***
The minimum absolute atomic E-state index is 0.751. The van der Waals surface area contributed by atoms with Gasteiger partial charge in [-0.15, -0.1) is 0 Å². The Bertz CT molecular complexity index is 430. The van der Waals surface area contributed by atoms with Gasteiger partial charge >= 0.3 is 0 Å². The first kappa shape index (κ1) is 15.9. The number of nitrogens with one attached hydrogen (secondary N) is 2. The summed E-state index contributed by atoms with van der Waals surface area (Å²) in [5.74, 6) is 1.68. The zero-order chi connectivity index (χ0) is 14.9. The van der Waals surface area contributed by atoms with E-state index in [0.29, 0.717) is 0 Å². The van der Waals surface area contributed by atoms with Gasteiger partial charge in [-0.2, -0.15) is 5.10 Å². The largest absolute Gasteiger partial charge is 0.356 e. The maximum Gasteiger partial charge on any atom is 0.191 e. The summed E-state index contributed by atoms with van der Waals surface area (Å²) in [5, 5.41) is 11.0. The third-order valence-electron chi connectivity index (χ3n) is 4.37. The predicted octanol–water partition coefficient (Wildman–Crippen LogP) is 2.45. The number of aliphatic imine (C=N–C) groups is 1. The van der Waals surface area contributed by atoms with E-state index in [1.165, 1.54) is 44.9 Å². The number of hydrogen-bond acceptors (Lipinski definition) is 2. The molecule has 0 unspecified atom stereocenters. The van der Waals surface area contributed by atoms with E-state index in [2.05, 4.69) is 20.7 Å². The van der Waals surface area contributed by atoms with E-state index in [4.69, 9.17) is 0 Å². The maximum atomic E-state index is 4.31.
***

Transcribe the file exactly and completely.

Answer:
The minimum absolute atomic E-state index is 0.751. The van der Waals surface area contributed by atoms with Gasteiger partial charge in [-0.15, -0.1) is 0 Å². The Bertz CT molecular complexity index is 430. The van der Waals surface area contributed by atoms with Gasteiger partial charge >= 0.3 is 0 Å². The first kappa shape index (κ1) is 15.9. The number of nitrogens with one attached hydrogen (secondary N) is 2. The summed E-state index contributed by atoms with van der Waals surface area (Å²) in [5.74, 6) is 1.68. The zero-order chi connectivity index (χ0) is 14.9. The van der Waals surface area contributed by atoms with E-state index in [0.29, 0.717) is 0 Å². The van der Waals surface area contributed by atoms with Gasteiger partial charge in [-0.2, -0.15) is 5.10 Å². The largest absolute Gasteiger partial charge is 0.356 e. The maximum Gasteiger partial charge on any atom is 0.191 e. The summed E-state index contributed by atoms with van der Waals surface area (Å²) in [5, 5.41) is 11.0. The third-order valence-electron chi connectivity index (χ3n) is 4.37. The predicted octanol–water partition coefficient (Wildman–Crippen LogP) is 2.45. The number of aliphatic imine (C=N–C) groups is 1. The van der Waals surface area contributed by atoms with E-state index in [1.165, 1.54) is 44.9 Å². The number of hydrogen-bond acceptors (Lipinski definition) is 2. The molecule has 0 unspecified atom stereocenters. The van der Waals surface area contributed by atoms with E-state index in [2.05, 4.69) is 20.7 Å². The van der Waals surface area contributed by atoms with E-state index in [4.69, 9.17) is 0 Å². The maximum atomic E-state index is 4.31.